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Desert beetle Reproduction Question

Discussion in 'Insects, Other Invertebrates & Arthropods' started by devinc, Oct 31, 2018.

  1. devinc

    devinc Arachnopeon

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    Hello! I am about to take my first adventure into beetle keeping. I am thinking I am going to get the assorted desert beetle pack and a few of the death feigning beetles from Bugs In Cyberspace, but am slightly concerned about them reproducing.
    I really just wanted to have anywhere from 5-10 beetles for the tank (will start with 5 then see what happens). I have read other threads where people have ordered these beetles from BIC to have them immediately start laying eggs in the tank. I have ordered the large size IRIS Insect Keeper from Amazon (Dimensions: 14.37"L x 8.46"W x 9.65"H) and don't want it to be quickly over run with hundreds of baby beetles.
    Can anyone tell me about their experience with these beetles and how you handled all the babies? Is there something I can do to discourage reproduction while still keeping my beetles happy and thriving?
    Thank you so much!
     
  2. The Seraph

    The Seraph Arachnobaron Active Member

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    Which death feigning beetle? They have blue, black rough and smooth. If it's blue death feigning beetles, then you don't have to worry. They are notorious for being nigh impossible to raise the larvea. If it's anything else, I would just keep the enclosure bone dry. I assume that will kill the larvae very quickly. Honestly, I assume the larvae will burrow if they survive meaning they won't be distracting, and besides you get free bugs!
     
    Last edited: Oct 31, 2018
  3. pannaking22

    pannaking22 Arachnoemperor Active Member

    If you get the blue death feigning beetles the larvae have very specific pupation requirements, so even if you get larvae they won't survive to adulthood. Other tenebrionids reproduce much more readily in captivity, but even then not a ton make it to adulthood. They also all have a fairly long larval time, so even you do get some adults it'll be years (probably decades) before your tank is overrun.
     
  4. The Seraph

    The Seraph Arachnobaron Active Member

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    Saw that there were a few typos. I meant to say what pannaking said about the blue death feigning beetle larvae. Rain you autocorrect.
    EDIT: . . . Damn autocorrect, not rain.
     
  5. devinc

    devinc Arachnopeon

    Thank you both so much for the info! I was planning on ordering the blue variety, so pretty. This definitely calms my fears of too many beetles. I was so worried I would end up with so many that the tank will quickly become too small. A few more will be totally welcome though!
     
  6. I bought a bunch of blue death feigners maybe a year and a half ago. Awesome beetles but as for breeding them I’ve been told “good luck “ from many people. Sarcastically of course but hey these beetles have longevity. They live forever and they’re blue. Haha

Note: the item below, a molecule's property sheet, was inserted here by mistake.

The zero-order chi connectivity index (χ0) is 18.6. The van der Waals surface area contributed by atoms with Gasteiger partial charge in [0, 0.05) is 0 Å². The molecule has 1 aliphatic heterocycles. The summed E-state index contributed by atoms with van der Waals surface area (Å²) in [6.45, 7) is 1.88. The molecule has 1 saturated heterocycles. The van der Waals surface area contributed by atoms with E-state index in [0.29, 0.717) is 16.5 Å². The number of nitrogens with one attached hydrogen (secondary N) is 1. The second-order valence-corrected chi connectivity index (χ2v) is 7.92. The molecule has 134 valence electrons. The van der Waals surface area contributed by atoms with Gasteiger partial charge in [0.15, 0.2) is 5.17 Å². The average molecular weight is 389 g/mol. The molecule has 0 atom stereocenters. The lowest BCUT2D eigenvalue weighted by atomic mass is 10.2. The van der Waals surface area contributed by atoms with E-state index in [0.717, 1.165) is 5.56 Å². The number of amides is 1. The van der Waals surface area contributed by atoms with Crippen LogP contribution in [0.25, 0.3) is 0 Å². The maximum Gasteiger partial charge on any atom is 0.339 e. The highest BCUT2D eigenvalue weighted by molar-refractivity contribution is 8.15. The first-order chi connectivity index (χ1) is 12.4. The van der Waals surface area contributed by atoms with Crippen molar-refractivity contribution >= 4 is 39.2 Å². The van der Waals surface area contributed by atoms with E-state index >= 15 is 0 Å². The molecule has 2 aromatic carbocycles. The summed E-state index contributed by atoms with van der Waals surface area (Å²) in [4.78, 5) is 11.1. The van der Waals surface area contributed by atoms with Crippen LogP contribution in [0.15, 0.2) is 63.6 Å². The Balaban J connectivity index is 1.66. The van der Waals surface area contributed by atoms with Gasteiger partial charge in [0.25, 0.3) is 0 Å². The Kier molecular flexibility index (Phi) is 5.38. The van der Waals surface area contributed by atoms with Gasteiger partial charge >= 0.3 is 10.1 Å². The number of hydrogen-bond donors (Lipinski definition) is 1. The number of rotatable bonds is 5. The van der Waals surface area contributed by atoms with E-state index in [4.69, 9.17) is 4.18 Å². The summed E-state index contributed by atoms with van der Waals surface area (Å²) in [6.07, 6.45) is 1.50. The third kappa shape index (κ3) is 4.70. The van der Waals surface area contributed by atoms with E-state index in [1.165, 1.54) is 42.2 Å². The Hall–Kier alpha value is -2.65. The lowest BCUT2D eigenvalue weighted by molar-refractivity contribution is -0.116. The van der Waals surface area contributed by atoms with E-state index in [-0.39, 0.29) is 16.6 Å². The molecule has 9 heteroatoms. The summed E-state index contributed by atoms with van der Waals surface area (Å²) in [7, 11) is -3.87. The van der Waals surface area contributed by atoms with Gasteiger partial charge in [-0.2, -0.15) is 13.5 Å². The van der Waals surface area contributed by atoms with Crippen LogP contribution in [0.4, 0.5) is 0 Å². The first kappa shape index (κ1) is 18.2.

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  7. Keeping the substrate bone dry and having it made out of something like coconut fiber discourages many darkling species from laying eggs and even if they did, any resulting larvae wouldn't make it far at all.
     
  8. I don't know if you were just referring to all the death feigning beetles or not, but as for darklings in general, I've found that many can go from egg to adulthood in 3-4 months. :p My Eleodes osculans and Embaphion muricatum colonies are both at the brink of being considered "over-populated" with over 50 adults being produced in each colony in the 5-6 months that I've had them! Note that I did start out with rather larger groups of each though. lol
     
  9. pannaking22

    pannaking22 Arachnoemperor Active Member

    I was referring to the death feigning beetles, but thank you for coming in to clarify! I definitely botched clarity in my earlier post lol. That's really cool that you have those species reproducing at that rate. The larvae are grow up in your tank then and then you separate them when they reach the wandering stage to pupate?
     
  10. devinc

    devinc Arachnopeon

    In case anyone was interested, this is Peter's, from Bugs In Cyberspace, response in regards to his blue death feigning beetles and his assorted desert beetle pack that he offer's on his site:
    "The assorted ones, despite being different species, are much more likely to drop eggs/larvae than death feigning beetles because they are wild caught and could have been fertilized at any point. Death feigning beetles never reproduce in captivity. You are unlikely to be overrun by any of the ones in the sampler in terms of reproduction, either. "
    Thank you all so much for your responses, this info is all so helpful!
     
  11. Ah, ok. lol

    Thanks! Nope, I think I discussed it with you on FB before, but I try and breed all of mine with the "pupation in situ" method where I just provide a deep (usually around 8 inch) mix of sand and coconut fiber (the top 1/4 or so I keep dry and the bottom 3/4 or so moist) and as long as I don't let the larval population get too high, they are able to safely pupate in there. :) The adults are able to safely live in there since I keep the enclosure lidless BTW.
     
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  12. pannaking22

    pannaking22 Arachnoemperor Active Member

    Ah that's right, I do remember talking with you about that! Sounds like it's a killer setup then since you're getting buckets of beetles!
     
  13. BenLeeKing

    BenLeeKing Arachnosquire Active Member

    Bit of a side track, but where can I get myself some Embaphion? They are so cute~
     
  14. I could spare a few. :p
     
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